However I find am much more deliberate and intentional when trying to foster a community with my students. In his ebook Connections: Virtual Learning Communities Schwier discusses how “communities cannot be created; rather, they emerge when conditions nurture them.” I feel it is my responsibility as a teacher to help create and promote an environment that will have a fantastic chance for a community to grow. I think you can actually feel the learning change in a classroom when a community forms. A community supports us in stretching, reaching, growing, and taking risks-ultimately what we need as learners. I don’t want to hope for an accidental community to form with my students because I want us to learn together in as rich of an environment as possible. I want them to be able to be a part of a community so they know how it feels.

I’d love to hear what you say after you have been with your community…what phrases do you say that capture the feeling?

Also if you have had any success embedding a Glogster creation into a WordPress post please let me know. I cannot get it to work. Thanks!


9 thoughts on “The Feel of a Community

  1. I love the “Glogster” – I had never seen this before – looks like a really useful tool for teachers and students.

    I think we all have things that we think are essential for our classrooms and I believe, like you, that one of our principal roles as educators is to help create community in our classroom and school. When it happens, the feeling in class and school allow for far greater risk taking and creativity.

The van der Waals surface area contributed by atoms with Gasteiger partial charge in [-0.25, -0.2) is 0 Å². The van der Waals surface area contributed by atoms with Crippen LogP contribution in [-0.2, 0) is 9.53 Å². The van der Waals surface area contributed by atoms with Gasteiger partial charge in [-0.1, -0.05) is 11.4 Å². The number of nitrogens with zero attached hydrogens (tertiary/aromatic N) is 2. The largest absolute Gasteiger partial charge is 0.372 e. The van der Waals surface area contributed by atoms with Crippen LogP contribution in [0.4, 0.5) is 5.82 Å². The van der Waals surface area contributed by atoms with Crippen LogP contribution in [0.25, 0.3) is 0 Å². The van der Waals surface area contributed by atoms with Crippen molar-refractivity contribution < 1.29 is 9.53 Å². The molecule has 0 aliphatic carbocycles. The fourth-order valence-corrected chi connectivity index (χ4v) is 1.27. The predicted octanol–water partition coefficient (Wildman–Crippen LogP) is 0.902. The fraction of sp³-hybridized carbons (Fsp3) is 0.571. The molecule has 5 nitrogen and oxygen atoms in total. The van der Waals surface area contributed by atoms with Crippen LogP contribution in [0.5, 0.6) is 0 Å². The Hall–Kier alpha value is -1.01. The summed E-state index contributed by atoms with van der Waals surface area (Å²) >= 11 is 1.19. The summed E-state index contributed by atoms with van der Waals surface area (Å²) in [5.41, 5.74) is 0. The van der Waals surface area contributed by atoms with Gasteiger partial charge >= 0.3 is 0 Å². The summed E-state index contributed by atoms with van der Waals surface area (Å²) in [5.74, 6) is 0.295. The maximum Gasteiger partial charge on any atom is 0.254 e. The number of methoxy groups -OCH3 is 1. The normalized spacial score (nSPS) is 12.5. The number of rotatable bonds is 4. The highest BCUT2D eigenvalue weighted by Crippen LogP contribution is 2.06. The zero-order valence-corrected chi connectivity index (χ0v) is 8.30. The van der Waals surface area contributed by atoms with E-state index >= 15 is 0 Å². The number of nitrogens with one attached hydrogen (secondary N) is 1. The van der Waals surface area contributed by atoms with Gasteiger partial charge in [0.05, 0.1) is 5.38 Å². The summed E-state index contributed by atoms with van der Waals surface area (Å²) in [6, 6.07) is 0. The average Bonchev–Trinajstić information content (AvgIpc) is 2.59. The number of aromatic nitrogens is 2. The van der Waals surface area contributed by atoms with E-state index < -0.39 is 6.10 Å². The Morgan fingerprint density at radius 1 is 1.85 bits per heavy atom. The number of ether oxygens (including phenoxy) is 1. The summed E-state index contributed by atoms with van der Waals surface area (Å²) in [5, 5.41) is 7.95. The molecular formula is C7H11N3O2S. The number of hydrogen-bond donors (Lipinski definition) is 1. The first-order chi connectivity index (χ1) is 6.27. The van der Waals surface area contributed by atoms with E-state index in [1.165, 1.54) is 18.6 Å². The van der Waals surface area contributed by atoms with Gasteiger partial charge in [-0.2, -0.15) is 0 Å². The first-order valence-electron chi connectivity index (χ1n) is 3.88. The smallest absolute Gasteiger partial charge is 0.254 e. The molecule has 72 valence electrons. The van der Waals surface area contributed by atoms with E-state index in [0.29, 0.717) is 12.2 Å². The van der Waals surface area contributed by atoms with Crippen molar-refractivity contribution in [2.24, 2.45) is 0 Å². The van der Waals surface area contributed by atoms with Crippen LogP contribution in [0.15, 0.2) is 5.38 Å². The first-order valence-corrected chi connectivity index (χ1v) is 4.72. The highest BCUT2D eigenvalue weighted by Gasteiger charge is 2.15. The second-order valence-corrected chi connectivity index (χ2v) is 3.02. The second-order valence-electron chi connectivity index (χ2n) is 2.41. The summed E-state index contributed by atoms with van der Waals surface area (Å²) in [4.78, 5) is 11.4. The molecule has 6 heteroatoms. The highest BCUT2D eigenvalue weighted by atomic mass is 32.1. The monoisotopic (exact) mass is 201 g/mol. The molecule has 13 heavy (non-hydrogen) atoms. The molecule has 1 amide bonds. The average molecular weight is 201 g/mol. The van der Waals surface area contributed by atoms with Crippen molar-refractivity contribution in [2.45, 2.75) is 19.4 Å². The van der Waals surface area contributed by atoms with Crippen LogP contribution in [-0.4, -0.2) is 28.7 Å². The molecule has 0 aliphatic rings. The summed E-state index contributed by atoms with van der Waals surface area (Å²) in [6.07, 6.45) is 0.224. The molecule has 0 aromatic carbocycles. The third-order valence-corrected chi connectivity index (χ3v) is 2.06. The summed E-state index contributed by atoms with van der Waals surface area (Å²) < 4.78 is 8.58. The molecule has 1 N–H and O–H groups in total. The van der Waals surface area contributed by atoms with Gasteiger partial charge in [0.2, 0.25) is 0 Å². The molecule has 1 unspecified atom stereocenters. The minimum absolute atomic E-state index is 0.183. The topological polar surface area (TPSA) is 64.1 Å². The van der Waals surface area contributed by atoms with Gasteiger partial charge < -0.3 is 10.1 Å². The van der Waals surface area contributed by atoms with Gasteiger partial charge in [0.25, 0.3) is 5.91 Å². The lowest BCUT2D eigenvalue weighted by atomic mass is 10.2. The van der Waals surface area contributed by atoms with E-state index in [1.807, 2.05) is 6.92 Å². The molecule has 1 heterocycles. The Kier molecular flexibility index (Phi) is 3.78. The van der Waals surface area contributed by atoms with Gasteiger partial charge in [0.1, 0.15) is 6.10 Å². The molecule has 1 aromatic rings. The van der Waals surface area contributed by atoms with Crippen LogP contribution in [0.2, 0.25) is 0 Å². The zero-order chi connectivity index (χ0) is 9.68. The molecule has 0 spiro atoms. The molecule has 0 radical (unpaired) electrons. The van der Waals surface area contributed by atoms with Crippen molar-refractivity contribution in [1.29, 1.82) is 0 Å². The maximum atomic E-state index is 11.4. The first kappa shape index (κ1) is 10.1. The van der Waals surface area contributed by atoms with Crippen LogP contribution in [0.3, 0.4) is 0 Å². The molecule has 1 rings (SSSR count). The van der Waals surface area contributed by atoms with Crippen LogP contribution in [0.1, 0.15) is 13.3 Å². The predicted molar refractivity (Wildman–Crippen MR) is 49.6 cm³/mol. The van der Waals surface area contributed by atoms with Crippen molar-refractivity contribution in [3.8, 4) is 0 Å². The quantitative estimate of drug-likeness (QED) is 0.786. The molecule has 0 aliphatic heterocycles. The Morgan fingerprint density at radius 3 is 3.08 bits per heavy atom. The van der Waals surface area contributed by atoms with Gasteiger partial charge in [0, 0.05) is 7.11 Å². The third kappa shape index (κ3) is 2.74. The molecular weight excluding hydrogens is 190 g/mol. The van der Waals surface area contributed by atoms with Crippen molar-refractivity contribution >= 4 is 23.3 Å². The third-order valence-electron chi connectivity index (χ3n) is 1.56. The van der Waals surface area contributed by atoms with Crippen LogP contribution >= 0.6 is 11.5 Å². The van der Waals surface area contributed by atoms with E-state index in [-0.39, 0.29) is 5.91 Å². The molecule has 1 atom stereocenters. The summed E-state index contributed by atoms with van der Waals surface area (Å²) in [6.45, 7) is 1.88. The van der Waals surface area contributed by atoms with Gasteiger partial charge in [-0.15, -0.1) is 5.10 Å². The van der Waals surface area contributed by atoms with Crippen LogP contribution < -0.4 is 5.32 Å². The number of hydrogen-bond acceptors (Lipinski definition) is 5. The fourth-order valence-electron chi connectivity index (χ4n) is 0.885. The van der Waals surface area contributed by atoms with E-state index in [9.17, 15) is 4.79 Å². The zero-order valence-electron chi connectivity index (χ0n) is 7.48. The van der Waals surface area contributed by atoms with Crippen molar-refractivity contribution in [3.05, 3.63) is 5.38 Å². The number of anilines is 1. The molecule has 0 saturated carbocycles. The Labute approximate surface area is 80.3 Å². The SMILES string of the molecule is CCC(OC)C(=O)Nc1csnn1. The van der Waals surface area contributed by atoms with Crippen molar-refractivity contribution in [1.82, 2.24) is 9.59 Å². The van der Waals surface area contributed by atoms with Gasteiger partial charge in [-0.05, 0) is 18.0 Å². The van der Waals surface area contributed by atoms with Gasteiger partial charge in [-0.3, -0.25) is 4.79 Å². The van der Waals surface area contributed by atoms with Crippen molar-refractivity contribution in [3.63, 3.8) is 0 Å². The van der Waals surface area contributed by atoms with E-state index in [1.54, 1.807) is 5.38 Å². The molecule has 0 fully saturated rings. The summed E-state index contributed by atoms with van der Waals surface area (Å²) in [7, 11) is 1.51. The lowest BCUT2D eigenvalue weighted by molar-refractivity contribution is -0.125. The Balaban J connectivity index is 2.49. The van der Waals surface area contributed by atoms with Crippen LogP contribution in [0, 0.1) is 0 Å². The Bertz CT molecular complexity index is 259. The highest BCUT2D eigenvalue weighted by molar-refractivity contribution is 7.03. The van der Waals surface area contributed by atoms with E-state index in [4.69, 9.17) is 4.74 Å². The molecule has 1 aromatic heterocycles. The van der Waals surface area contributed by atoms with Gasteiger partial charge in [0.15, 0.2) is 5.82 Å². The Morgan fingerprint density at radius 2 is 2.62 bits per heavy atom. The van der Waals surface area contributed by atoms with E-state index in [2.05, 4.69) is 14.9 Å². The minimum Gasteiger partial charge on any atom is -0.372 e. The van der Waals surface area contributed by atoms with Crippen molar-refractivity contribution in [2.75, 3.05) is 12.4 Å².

Thanks for sharing…

    • I found it took me a lot longer than I originally planned as I was so busy playing and tinkering which wasn’t a bad thing as sometimes I don’t give myself time to play.

  2. I believe if we move forward with the best of intentions and try not to push our agenda, rather simply charge after a passion, the community will begin to form. It will become clear that others are also moving in the circle of community that one is unintentionally searching for as your head is down and working on your passion.

    I, too will have a look at Glogster. Thanks for the tip. since we are usually only separated by very thin lines and separated by six degrees-we will begin to create this community.

    • I love your phrase “charge after a passion”! That is exactly how invigorating it feels. I agree that if we put our energy there it is better served than trying to push an agenda as people don’t tend to feel connected to other people’s agendas but to a passion they might. Thanks for your comment, Allan!